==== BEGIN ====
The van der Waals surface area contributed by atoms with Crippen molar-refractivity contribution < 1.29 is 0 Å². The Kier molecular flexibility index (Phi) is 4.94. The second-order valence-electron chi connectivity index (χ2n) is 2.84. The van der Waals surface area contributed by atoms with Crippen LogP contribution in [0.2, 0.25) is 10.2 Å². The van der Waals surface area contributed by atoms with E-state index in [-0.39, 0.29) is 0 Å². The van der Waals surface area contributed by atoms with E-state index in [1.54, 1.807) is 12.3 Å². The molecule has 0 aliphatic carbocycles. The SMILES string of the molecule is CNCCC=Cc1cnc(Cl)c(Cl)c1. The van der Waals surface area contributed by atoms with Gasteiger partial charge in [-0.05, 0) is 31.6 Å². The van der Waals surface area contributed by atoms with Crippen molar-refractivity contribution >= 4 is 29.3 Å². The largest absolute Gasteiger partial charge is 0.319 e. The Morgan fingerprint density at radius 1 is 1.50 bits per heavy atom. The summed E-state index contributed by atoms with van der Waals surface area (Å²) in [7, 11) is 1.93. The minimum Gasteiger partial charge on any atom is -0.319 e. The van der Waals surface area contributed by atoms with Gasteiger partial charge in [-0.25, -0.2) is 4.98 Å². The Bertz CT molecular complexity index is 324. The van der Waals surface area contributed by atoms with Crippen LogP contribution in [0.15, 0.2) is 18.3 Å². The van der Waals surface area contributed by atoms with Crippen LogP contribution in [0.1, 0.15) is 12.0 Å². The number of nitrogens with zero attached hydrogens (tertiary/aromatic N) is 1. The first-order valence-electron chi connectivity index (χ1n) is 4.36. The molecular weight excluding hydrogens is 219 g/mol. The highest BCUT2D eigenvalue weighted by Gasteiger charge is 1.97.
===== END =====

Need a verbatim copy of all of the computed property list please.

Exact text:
The van der Waals surface area contributed by atoms with Crippen molar-refractivity contribution < 1.29 is 0 Å². The Kier molecular flexibility index (Phi) is 4.94. The second-order valence-electron chi connectivity index (χ2n) is 2.84. The van der Waals surface area contributed by atoms with Crippen LogP contribution in [0.2, 0.25) is 10.2 Å². The van der Waals surface area contributed by atoms with E-state index in [-0.39, 0.29) is 0 Å². The van der Waals surface area contributed by atoms with E-state index in [1.54, 1.807) is 12.3 Å². The molecule has 0 aliphatic carbocycles. The SMILES string of the molecule is CNCCC=Cc1cnc(Cl)c(Cl)c1. The van der Waals surface area contributed by atoms with Gasteiger partial charge in [-0.05, 0) is 31.6 Å². The van der Waals surface area contributed by atoms with Crippen molar-refractivity contribution >= 4 is 29.3 Å². The largest absolute Gasteiger partial charge is 0.319 e. The Morgan fingerprint density at radius 1 is 1.50 bits per heavy atom. The summed E-state index contributed by atoms with van der Waals surface area (Å²) in [7, 11) is 1.93. The minimum Gasteiger partial charge on any atom is -0.319 e. The van der Waals surface area contributed by atoms with Gasteiger partial charge in [-0.25, -0.2) is 4.98 Å². The Bertz CT molecular complexity index is 324. The van der Waals surface area contributed by atoms with Crippen LogP contribution in [0.15, 0.2) is 18.3 Å². The van der Waals surface area contributed by atoms with Crippen LogP contribution in [0.1, 0.15) is 12.0 Å². The number of nitrogens with zero attached hydrogens (tertiary/aromatic N) is 1. The first-order valence-electron chi connectivity index (χ1n) is 4.36. The molecular weight excluding hydrogens is 219 g/mol. The highest BCUT2D eigenvalue weighted by Gasteiger charge is 1.97.